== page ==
• Economics

    At the Movies: Real v. Nominal Movie Box Office Sales

    Inflation affects the purchasing power of the income that we earn by decreasing the amount of goods and services that a dollar will buy. Inflation also distorts the value or worth of different items over time making it difficult to compare peoples’ incomes, companies’ sales, or economic statistics over a long time period. In this activity we will be comparing the top grossing movies of all time and then adjusting their nominal sales into their real (inflation adjusted) sales. Nominal values do not take into account changes in price while Real values do. Real more accurately reflects the growth of GDP, changes in people's wages, or when measuring the value of anything over a period of time.

    What you will need:

    1. A calculator

    2. Internet Access or the equivalent handouts

    3. This handout

    Part A

    Open your web browser to this web site (or look at the handouts provided):



    1. What are the top 5 grossing movies of all time? Write the Rank, Name, $ amount grossed (box office sales), and year released. Please round to the nearest million. This is the amount of money they made in nominal terms.













    2. How much have Star Wars IV: A New Hope (Originally called just Star Wars), Jaws, Gone with the Wind, and Snow White and the Seven Dwarfs grossed (in nominal terms)? Write the Name, Rank, $ amount grossed, and year released. Please round to whole numbers.







    You are now going to adjust the films in #1 and 2 above into real (2014) dollar terms. As you do this you are making one assumption/simplification that you need to be aware of. You are going to assume that all of the sales for a particular movie took place in the year it was released which is not the case. For example, Star Wars, Episode 1: A New Hope was released in 1977 but has been rereleased in the theaters twice, including for its 20th anniversary in 1997 when several additional computer generated scenes were added. This assumption will tend to overstate the real dollar amount for movies that have been rereleased, i.e. Star Wars Trilogy, ET, Gone with the Wind, Snow White and the Seven Dwarfs, and others.


    Open your web browser to this website that has historical CPI data (or look at the handouts provided):



    It contains the CPI data from 1913 to the present. The CPI value for a given year is a measure of that year's cost-of-living compared to that of a 'reference date'; for the data here, that base cost is the average for the time span 1982-1984. The 1993 U.S. urban "All Items" CPI rating of 144.5 means that in 1993 products cost 44.5 percent more than they did in 1982-1984.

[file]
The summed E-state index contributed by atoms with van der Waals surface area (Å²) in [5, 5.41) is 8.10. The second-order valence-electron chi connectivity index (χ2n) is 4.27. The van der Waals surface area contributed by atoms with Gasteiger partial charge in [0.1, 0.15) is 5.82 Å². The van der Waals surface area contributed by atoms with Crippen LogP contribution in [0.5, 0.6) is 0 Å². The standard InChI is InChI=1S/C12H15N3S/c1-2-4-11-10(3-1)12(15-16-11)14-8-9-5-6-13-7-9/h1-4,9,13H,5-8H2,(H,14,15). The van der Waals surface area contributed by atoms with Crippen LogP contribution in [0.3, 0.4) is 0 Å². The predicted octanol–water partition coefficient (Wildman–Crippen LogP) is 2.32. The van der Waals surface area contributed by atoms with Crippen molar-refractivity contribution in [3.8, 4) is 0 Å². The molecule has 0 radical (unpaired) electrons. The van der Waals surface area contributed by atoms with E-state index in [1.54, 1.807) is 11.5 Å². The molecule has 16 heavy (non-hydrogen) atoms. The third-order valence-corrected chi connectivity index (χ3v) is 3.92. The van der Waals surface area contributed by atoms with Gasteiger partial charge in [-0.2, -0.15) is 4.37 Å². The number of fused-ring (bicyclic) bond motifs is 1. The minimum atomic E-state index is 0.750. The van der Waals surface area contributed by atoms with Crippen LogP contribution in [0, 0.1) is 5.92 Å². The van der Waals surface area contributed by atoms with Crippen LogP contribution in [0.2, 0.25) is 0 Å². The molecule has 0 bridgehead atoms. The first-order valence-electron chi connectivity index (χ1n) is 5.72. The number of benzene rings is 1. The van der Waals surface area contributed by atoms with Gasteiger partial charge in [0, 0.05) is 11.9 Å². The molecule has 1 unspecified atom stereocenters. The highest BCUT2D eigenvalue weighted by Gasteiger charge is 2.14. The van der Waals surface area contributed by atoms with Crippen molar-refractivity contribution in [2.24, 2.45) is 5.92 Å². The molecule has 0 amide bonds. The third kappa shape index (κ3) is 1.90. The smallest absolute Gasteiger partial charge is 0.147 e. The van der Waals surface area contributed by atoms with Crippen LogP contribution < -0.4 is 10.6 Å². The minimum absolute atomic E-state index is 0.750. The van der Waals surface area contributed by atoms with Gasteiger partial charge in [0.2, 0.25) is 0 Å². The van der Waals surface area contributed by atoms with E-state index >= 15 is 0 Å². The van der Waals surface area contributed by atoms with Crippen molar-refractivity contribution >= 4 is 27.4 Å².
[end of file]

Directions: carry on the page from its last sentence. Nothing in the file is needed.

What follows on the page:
To calculate this, use the following formula:

    (Box office sales (Nominal sales) for a movie ÷ CPI the year the movie was released) x CPI for the most recent full year = Real Box Office Sales


    Now look at the website with the historical CPI data to help you understand the following example:

    Example: Mrs. Doubtfire came out in 1993 and made $219,000,000. The historical CPI number for 1993 was 144.5. Then use the historical CPI number for the most recent FULL year (236.7 in 2014). ($219 ÷ 144.5) x 236.7 = $358.7 million


    So the $219 million that Mrs. Doubtfire made in 1993 would be the equivalent worth of a film that made $358.7 million in 2014.


    3. Now adjust the 9 films from questions #1 and 2 into real, current year (2014) dollar terms (Show your work!). Round to 1 decimal.

    #1 Movie in nominal terms (from question #1!): ____________________

    (Box Office/Nominal sales for that movie__________ ÷ CPI the year it was released ____________) x 236.7 = _____________













    4. What is the top film in real terms?



    5. Think about the marketing of the newer films and how the studios “sell” them when they are released in the theater and on DVD. Why would the movie studios (Universal, Disney, Sony, Paramount, etc.) of today want to focus on nominal sales figures?



    Part B: Nominal vs. Real Interest Rates

    For the following questions use this equation (Show your work!):

    Present (nominal) interest rate - inflation rate = Real interest rate

    1. When you place your money into a savings account the bank pays you interest stated in nominal terms. Assume the bank is paying you 2% (nominal) interest and the inflation rate is currently 1%. What are you making in real terms?



    2. Now assume inflation increases to 3%. Now what are you making in real terms? What is the problem? Where else might you invest this money to help correct the problem?




    Part C: Nominal vs. Real Wages

    For the following questions use the equation below (Show your work!):

    Present (Nominal) wage increase - inflation rate = Real wage increase

    1. When you earn money working your employer pays you a wage or salary stated in nominal terms. Your employer announces that everyone is receiving a 3% (nominal) raise. The inflation rate is currently 1%. What kind of raise have you received in real terms? Why might employers want their employees to focus on nominal wage increases rather than real wage increases?



    2. Now assume that you receive the same nominal raise but inflation increases to 3%. Now how much has your income increased in real terms? What is the problem? To help solve this problem what might you ask your boss for the next time you were up for a raise?